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From Adam Kocoloski <>
Subject Re: # [DISCUSS] : things we need to solve/decide : storage of edit conflicts
Date Fri, 08 Feb 2019 03:35:28 GMT
Bob, Garren, Jan - heard you loud and clear, K.I.S.S. I do think it’s a bit “simplistic"
to exclusively choose simplicity over performance and storage density. We’re (re)building
a database here, one that has some users with pretty demanding performance and scalability
requirements. And yes, we should certainly be testing and measuring. Kyle and team are setting
up infrastructure in IBM land to help with that now, but I also believe we can design the
data model and architecture with a basic performance model of FoundationDB in mind:

- reads cost 1ms
- short range reads are the same cost as a single lookup
- reads of independent parts of the keyspace can be parallelized for cheap
- writes are zero-cost until commit time

We ought to be able to use these assumptions to drive some decisions about data models ahead
of any end-to-end performance test.

If there are specific elements of the edit conflicts management where you think greater simplicity
is warranted, let’s get those called out. Ilya noted (correctly, in my opinion) that the
term sharing stuff is one of those items. It’s relatively complex, potentially a performance
hit, and only saves on storage density in the corner case of lots of edit conflicts. That’s
a good one to drop.

I’m relatively happy with the revision history data model at this point. Hopefully folks
find it easy to grok, and it’s efficient for both reads and writes. It costs some extra
storage for conflict revisions compared to the current tree representation (up to 16K per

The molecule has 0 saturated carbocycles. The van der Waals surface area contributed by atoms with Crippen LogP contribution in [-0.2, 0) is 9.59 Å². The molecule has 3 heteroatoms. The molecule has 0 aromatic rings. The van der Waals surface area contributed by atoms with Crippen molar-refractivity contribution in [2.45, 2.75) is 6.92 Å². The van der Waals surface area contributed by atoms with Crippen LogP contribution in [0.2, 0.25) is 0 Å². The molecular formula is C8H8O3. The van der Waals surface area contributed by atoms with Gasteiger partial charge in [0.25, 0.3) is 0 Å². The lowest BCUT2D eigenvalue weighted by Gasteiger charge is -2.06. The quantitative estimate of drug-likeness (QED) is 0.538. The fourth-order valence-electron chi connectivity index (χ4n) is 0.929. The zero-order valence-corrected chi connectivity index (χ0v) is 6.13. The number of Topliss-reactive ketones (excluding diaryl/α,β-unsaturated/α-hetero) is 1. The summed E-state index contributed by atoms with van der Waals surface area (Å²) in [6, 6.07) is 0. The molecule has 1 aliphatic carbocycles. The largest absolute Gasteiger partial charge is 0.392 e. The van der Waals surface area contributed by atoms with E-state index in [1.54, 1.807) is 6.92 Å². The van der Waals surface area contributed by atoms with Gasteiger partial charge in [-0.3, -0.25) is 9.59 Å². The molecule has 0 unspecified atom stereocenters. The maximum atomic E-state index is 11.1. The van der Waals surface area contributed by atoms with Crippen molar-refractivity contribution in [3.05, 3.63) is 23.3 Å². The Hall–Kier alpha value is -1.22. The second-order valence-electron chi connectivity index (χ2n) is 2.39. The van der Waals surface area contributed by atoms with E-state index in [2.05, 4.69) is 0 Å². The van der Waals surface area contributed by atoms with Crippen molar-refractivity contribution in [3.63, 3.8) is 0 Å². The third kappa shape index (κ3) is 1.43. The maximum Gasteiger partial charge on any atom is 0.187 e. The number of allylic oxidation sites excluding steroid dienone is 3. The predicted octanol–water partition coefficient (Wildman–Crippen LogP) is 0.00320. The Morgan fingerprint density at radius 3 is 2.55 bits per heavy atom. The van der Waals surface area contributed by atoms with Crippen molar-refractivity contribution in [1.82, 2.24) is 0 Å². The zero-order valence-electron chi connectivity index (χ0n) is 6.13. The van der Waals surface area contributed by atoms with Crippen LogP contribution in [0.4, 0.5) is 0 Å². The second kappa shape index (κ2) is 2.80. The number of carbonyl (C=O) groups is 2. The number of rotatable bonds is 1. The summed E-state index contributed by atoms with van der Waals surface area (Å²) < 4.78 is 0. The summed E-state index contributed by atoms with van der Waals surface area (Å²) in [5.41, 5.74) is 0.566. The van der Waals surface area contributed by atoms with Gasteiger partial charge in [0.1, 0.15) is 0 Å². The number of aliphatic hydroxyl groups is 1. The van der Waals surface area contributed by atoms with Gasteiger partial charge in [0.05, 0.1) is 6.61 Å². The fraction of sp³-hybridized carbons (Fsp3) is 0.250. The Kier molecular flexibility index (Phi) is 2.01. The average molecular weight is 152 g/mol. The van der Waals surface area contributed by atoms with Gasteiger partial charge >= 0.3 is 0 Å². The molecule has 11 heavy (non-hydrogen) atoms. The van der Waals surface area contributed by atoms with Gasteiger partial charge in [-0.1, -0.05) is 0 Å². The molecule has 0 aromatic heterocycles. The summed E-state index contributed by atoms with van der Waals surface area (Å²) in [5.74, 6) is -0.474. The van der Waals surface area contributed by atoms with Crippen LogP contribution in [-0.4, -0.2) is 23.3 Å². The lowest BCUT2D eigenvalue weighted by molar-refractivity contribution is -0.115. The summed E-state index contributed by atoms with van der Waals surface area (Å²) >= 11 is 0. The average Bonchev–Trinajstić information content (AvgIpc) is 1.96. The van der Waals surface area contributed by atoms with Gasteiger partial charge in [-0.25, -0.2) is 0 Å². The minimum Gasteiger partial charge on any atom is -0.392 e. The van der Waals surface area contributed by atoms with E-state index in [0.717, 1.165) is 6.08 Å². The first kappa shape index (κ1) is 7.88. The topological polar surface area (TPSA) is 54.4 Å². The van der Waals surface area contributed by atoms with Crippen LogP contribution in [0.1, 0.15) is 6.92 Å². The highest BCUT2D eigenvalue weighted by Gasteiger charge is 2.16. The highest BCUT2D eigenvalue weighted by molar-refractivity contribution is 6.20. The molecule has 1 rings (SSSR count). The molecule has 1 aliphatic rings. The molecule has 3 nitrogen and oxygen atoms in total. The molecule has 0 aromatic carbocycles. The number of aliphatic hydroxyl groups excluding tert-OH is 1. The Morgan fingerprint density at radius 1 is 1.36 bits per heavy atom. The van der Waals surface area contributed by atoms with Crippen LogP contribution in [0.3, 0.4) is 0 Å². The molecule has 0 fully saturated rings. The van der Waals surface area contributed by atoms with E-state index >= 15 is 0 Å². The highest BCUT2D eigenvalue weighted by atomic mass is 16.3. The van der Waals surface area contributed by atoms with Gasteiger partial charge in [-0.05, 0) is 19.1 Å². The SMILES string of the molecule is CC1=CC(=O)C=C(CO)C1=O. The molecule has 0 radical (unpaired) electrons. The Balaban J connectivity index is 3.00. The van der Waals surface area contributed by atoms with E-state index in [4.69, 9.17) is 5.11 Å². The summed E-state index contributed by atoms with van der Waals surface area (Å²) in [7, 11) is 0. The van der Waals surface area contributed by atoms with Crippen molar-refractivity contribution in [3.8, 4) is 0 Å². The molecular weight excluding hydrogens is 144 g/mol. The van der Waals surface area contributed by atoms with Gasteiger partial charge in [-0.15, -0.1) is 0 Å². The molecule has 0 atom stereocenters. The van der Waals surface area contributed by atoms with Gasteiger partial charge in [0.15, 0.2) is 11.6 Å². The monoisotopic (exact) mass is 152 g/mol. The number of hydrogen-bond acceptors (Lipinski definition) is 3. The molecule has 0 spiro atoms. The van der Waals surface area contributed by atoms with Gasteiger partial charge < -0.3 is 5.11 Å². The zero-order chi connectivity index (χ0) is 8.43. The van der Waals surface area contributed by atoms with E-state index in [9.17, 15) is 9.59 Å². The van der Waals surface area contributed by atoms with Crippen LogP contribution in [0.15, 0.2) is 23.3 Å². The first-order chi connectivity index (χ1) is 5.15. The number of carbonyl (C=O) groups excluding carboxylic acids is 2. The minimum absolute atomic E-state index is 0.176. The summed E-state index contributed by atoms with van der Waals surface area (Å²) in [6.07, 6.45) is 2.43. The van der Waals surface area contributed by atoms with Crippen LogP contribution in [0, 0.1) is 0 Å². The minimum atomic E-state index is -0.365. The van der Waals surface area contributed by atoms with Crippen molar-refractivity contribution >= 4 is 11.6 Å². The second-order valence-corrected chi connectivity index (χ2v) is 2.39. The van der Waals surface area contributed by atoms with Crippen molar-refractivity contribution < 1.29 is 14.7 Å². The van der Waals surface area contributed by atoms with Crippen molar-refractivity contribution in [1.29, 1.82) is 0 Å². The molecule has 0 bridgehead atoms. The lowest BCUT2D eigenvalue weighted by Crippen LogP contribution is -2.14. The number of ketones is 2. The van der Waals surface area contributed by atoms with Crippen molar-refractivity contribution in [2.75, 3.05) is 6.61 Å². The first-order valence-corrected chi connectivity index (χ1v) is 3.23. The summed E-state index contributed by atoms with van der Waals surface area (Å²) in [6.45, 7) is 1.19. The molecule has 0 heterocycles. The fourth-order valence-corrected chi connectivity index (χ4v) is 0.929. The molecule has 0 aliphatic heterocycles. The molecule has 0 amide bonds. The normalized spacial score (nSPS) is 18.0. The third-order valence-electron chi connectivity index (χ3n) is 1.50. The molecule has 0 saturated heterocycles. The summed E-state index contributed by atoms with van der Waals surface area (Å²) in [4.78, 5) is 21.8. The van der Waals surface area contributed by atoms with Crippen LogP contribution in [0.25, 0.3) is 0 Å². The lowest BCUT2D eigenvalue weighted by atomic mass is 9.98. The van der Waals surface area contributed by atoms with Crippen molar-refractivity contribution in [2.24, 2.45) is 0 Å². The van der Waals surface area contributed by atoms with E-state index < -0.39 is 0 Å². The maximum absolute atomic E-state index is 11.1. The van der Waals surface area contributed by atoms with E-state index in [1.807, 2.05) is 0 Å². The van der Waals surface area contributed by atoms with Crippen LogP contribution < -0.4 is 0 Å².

edit branch, with default _revs_limit) but knowing what we know about the performance death
spiral for wide revision trees today I’ll happily make a storage vs. performance tradeoff
here :) 

Setting the shared term approach aside, I’ve still been mulling over the key structure for
the actual document data:

-  I thought about trying to construct a special _conflicts subspace, but I don’t like that
approach because the choice of a “winning" revision can flip back and forth very quickly
with concurrent writers to different edit branches. I think we really want to have a way for
revisions to naturally sort themselves so the winner is the first or last revision in a list.

- Assuming we’re using key paths of the form (docid, revision-ish, path, to, field), the
goal here is to find an efficient way to get the last key with prefix “docid” (assuming
winner sorts last), and then all the keys that share the same (docid, revision-ish) prefix
as that one. I see two possible approaches so far, neither perfect:

Option 1: Execute a get_key() operation with a key selector that asks for the last key less
than “docid\xFF” (again assuming winner sorts last), and then do a get_range_startswith()
request setting the streaming mode to “want_all” and the prefix to the docid plus whatever
revision-ish we found from the get_key() request. This is two roundtrips instead of one, but
it always retrieves exactly the right set of keys, and the second step is executed as fast
as possible.

Option 2: Jump straight to get_range_startswith() request using only “docid” as the prefix,
then cancel the iteration once we reach a revision not equal to the first one we see. We might
transfer too much data, or we might end up doing multiple roundtrips if the default “iterator”
streaming mode sends too little data to start (I haven’t checked what the default iteration
block is there), but in the typical case of zero edit conflicts we have a good chance of retrieving
the full document in one roundtrip.

I don’t have a good sense of which option wins out here from a performance perspective,
but they’re both operating on the same data model so easy enough to test the alternatives.
The important bit is getting the revision-ish things to sort correctly. I think we can do
that by generating something like

revision-ish = NotDeleted/1bit : RevPos : RevHash

with some suitable order-preserving encoding on the RevPos integer.

Apologies for the long email. Happy for any comments, either here or over on IRC. Cheers,


> On Feb 7, 2019, at 4:52 PM, Robert Newson <> wrote:
> I think we should choose simple. We can then see if performance is too low or storage
overhead too high and then see what we can do about it.
> B.
> -- 
>  Robert Samuel Newson